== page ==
Whether the SIGS you are considering focus on a particular area of research or on a particular career, I encourage you to join, or explore starting a new SIG if you don’t see your interest area listed. Some SIGS include scientists from outside the NIH, and all of the SIGS include scientists from different institutes. This outlet represents a potential gold mine for networking! Get to know other scientists interested in the same area of research, attend lectures to learn more about a particular topic, initiate conversations that may spark collaborations. All of these activities will enhance your work as a scientist–and could strengthen your candidacy on the job market.


First Generation College Students: Challenges, Strengths, and Resources to Develop Confidence and Move Ahead

June 6, 2016

Image of a graduationg cap with the phrase "I'm First!"If you are the first in your family to attend college, you may have already experienced some challenges or concerns like: not knowing many contacts in the fields of science or medicine through your circle of family and friends or feeling like an imposter and wondering if you really belong in various professional groups or meetings.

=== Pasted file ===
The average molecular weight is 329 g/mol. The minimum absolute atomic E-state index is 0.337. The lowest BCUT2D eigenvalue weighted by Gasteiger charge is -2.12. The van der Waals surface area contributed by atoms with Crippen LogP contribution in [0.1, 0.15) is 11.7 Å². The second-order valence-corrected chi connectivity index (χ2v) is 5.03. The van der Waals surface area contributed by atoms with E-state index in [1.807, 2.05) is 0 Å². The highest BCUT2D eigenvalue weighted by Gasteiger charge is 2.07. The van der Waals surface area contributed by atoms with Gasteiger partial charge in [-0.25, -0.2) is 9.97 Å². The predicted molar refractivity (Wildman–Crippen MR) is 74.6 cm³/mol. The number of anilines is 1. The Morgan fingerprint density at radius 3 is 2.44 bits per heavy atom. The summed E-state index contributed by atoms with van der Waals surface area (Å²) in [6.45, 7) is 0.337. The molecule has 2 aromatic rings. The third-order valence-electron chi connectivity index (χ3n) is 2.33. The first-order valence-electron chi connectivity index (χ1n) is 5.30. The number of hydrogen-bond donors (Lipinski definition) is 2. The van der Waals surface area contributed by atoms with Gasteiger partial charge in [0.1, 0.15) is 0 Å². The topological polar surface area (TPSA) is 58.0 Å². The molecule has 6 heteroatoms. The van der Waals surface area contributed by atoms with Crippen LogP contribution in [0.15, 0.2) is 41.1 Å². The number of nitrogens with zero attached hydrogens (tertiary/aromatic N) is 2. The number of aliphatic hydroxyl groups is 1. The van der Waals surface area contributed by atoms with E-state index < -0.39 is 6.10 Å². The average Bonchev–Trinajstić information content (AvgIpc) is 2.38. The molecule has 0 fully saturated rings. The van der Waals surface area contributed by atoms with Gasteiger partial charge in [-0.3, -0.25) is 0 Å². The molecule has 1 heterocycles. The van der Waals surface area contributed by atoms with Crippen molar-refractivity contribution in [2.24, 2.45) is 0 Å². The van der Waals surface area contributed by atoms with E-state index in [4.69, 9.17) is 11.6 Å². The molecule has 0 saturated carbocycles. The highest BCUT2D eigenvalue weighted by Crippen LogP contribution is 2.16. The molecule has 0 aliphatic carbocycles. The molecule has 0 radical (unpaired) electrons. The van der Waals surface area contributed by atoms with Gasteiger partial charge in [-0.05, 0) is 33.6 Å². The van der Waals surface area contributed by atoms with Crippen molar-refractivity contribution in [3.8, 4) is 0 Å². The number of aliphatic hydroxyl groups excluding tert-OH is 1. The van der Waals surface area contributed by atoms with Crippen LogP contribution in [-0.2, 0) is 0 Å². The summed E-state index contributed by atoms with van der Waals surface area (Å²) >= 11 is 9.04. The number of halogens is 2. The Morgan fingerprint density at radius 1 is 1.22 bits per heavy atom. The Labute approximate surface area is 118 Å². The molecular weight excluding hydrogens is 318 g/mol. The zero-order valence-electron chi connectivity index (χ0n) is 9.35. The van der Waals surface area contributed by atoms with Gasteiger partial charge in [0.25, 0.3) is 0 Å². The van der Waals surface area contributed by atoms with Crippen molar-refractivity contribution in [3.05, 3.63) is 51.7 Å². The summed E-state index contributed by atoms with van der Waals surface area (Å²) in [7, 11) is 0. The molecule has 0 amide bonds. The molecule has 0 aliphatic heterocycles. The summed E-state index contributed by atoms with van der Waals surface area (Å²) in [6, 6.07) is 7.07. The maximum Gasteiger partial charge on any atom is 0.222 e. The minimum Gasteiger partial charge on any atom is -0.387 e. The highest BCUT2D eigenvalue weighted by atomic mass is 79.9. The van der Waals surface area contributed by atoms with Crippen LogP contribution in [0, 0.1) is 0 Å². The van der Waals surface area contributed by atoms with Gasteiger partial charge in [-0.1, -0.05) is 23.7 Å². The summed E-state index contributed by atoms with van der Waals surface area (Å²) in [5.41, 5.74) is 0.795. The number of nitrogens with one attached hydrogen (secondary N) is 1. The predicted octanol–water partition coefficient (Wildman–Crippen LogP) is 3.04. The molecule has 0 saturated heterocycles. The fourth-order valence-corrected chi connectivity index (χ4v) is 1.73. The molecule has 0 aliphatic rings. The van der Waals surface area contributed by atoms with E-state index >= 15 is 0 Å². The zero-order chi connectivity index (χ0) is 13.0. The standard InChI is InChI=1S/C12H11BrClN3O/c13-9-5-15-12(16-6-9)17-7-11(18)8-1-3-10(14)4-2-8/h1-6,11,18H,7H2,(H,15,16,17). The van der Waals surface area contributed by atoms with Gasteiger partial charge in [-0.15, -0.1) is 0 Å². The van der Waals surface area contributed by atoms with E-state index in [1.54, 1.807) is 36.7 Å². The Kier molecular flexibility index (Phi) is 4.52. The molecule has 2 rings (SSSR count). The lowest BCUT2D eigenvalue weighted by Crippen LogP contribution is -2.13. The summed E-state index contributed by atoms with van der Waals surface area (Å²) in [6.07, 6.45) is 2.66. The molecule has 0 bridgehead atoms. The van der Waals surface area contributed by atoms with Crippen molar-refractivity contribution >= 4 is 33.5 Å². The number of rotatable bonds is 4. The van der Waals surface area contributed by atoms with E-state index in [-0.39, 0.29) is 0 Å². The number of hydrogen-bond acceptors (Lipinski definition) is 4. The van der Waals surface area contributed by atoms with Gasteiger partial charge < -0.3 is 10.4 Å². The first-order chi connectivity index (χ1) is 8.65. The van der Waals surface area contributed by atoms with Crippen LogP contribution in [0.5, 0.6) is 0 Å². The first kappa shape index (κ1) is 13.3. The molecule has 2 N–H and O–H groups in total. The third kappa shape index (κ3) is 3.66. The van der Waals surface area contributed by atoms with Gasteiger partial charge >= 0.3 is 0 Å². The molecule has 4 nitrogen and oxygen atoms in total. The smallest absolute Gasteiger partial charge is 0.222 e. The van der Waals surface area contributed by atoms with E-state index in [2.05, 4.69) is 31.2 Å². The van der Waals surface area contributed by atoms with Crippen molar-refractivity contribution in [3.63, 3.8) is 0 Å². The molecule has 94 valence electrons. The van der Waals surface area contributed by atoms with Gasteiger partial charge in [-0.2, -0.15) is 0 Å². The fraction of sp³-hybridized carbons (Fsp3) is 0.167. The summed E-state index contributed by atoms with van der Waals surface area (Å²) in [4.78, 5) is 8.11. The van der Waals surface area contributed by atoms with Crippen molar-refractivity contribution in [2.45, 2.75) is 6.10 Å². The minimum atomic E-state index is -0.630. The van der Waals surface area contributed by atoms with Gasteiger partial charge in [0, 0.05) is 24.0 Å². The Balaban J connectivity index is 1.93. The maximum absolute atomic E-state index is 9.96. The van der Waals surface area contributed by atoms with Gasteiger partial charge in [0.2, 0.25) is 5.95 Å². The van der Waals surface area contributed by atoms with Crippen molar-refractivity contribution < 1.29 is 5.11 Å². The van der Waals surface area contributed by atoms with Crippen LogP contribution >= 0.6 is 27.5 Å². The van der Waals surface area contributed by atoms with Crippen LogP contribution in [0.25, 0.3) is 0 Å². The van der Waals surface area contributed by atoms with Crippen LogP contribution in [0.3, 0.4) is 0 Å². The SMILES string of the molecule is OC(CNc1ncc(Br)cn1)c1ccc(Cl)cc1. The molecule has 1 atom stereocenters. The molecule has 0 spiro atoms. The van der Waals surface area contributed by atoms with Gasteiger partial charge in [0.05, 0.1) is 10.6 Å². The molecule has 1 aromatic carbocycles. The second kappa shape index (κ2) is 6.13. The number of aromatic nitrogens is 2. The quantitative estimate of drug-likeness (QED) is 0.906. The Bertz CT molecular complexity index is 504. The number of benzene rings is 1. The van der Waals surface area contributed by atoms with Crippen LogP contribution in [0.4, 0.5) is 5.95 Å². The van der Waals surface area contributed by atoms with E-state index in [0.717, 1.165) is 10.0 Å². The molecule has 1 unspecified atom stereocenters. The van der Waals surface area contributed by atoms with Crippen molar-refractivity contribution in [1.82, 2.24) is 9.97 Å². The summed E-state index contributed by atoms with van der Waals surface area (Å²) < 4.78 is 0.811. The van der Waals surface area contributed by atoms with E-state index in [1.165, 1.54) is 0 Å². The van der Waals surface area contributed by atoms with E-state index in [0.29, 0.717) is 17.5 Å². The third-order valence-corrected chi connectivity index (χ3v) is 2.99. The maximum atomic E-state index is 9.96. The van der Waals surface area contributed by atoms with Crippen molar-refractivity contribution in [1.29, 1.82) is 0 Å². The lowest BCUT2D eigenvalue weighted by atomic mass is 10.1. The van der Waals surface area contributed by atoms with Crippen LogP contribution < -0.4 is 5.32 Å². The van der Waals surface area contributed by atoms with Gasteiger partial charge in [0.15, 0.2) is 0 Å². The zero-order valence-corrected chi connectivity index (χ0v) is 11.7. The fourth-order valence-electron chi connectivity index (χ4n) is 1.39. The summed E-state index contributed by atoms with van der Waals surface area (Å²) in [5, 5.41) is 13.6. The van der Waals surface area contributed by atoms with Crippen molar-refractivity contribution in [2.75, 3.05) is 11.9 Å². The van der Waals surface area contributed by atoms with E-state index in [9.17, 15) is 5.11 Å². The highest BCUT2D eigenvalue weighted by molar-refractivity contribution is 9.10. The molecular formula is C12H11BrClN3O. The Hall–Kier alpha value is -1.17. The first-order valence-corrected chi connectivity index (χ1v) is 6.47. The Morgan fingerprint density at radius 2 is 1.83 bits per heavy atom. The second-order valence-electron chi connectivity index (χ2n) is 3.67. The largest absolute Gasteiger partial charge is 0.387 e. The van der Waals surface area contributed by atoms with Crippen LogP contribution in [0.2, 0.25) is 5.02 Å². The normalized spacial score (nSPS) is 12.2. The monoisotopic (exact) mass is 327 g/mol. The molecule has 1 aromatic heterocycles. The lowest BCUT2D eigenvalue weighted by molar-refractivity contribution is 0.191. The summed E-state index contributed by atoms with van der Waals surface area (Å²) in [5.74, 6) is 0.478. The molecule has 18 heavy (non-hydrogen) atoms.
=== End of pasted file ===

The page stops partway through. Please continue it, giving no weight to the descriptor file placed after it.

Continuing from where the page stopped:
You are not alone.  Research shows that first generation college students often have concerns like these, but research also highlights many of the strengths which first generation students bring to their lives and careers including:

  • Resilience after coping with obstacles and challenges
  • Appreciation for opportunities
  • Persistence to achieve goals in spite of difficult circumstances
  • Adaptability in the face of change

It is extremely important to take advantage of the resources around you. Here are some strategies to develop confidence and move ahead:

Learn how to develop professional career networks